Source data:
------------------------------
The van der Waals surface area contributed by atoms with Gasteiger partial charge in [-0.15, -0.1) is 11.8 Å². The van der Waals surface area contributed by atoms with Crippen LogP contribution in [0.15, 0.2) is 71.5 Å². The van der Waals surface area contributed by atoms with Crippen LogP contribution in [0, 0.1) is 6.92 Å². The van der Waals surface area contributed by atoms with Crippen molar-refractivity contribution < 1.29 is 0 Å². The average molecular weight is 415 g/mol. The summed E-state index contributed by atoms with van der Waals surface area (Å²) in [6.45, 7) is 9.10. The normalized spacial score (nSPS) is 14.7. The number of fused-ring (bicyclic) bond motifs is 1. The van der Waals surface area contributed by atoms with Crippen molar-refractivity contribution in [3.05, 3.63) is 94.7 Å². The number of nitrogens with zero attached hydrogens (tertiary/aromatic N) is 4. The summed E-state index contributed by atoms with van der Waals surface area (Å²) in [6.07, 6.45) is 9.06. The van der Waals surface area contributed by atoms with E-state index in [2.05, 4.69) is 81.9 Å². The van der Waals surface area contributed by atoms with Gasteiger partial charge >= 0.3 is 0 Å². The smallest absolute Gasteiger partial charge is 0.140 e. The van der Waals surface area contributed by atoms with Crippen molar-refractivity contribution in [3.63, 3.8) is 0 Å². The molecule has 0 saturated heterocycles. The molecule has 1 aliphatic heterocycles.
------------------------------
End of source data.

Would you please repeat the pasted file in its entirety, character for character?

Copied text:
The van der Waals surface area contributed by atoms with Gasteiger partial charge in [-0.15, -0.1) is 11.8 Å². The van der Waals surface area contributed by atoms with Crippen LogP contribution in [0.15, 0.2) is 71.5 Å². The van der Waals surface area contributed by atoms with Crippen LogP contribution in [0, 0.1) is 6.92 Å². The van der Waals surface area contributed by atoms with Crippen molar-refractivity contribution < 1.29 is 0 Å². The average molecular weight is 415 g/mol. The summed E-state index contributed by atoms with van der Waals surface area (Å²) in [6.45, 7) is 9.10. The normalized spacial score (nSPS) is 14.7. The number of fused-ring (bicyclic) bond motifs is 1. The van der Waals surface area contributed by atoms with Crippen molar-refractivity contribution in [3.05, 3.63) is 94.7 Å². The number of nitrogens with zero attached hydrogens (tertiary/aromatic N) is 4. The summed E-state index contributed by atoms with van der Waals surface area (Å²) in [6.07, 6.45) is 9.06. The van der Waals surface area contributed by atoms with E-state index in [2.05, 4.69) is 81.9 Å². The van der Waals surface area contributed by atoms with Gasteiger partial charge >= 0.3 is 0 Å². The smallest absolute Gasteiger partial charge is 0.140 e. The van der Waals surface area contributed by atoms with Crippen molar-refractivity contribution in [3.63, 3.8) is 0 Å². The molecule has 0 saturated heterocycles. The molecule has 1 aliphatic heterocycles.